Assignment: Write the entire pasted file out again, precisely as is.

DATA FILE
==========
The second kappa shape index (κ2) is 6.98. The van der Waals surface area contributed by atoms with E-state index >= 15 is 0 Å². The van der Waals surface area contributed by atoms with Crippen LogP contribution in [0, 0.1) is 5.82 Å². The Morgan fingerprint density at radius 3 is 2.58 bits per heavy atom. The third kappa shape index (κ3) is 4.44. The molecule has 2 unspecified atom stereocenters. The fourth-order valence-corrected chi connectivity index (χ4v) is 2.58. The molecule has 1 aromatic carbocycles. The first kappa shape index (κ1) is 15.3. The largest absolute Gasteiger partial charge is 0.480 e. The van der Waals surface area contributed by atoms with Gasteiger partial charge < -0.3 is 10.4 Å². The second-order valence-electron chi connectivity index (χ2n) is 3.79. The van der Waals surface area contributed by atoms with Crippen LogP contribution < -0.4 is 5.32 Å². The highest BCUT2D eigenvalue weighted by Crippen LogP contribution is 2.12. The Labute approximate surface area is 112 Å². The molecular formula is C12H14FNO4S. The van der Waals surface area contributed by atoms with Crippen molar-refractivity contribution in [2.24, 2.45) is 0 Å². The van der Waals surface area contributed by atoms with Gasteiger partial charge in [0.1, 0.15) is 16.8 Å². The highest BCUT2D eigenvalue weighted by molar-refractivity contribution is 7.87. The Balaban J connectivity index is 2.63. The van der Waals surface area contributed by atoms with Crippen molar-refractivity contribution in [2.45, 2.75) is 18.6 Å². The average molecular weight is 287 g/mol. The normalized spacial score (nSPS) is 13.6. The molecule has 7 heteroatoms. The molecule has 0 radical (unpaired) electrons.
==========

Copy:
The second kappa shape index (κ2) is 6.98. The van der Waals surface area contributed by atoms with E-state index >= 15 is 0 Å². The van der Waals surface area contributed by atoms with Crippen LogP contribution in [0, 0.1) is 5.82 Å². The Morgan fingerprint density at radius 3 is 2.58 bits per heavy atom. The third kappa shape index (κ3) is 4.44. The molecule has 2 unspecified atom stereocenters. The fourth-order valence-corrected chi connectivity index (χ4v) is 2.58. The molecule has 1 aromatic carbocycles. The first kappa shape index (κ1) is 15.3. The largest absolute Gasteiger partial charge is 0.480 e. The van der Waals surface area contributed by atoms with Gasteiger partial charge < -0.3 is 10.4 Å². The second-order valence-electron chi connectivity index (χ2n) is 3.79. The van der Waals surface area contributed by atoms with Crippen LogP contribution < -0.4 is 5.32 Å². The highest BCUT2D eigenvalue weighted by Crippen LogP contribution is 2.12. The Labute approximate surface area is 112 Å². The molecular formula is C12H14FNO4S. The van der Waals surface area contributed by atoms with Crippen molar-refractivity contribution in [2.24, 2.45) is 0 Å². The van der Waals surface area contributed by atoms with Gasteiger partial charge in [0.1, 0.15) is 16.8 Å². The highest BCUT2D eigenvalue weighted by molar-refractivity contribution is 7.87. The Balaban J connectivity index is 2.63. The van der Waals surface area contributed by atoms with Crippen molar-refractivity contribution in [2.45, 2.75) is 18.6 Å². The average molecular weight is 287 g/mol. The normalized spacial score (nSPS) is 13.6. The molecule has 7 heteroatoms. The molecule has 0 radical (unpaired) electrons.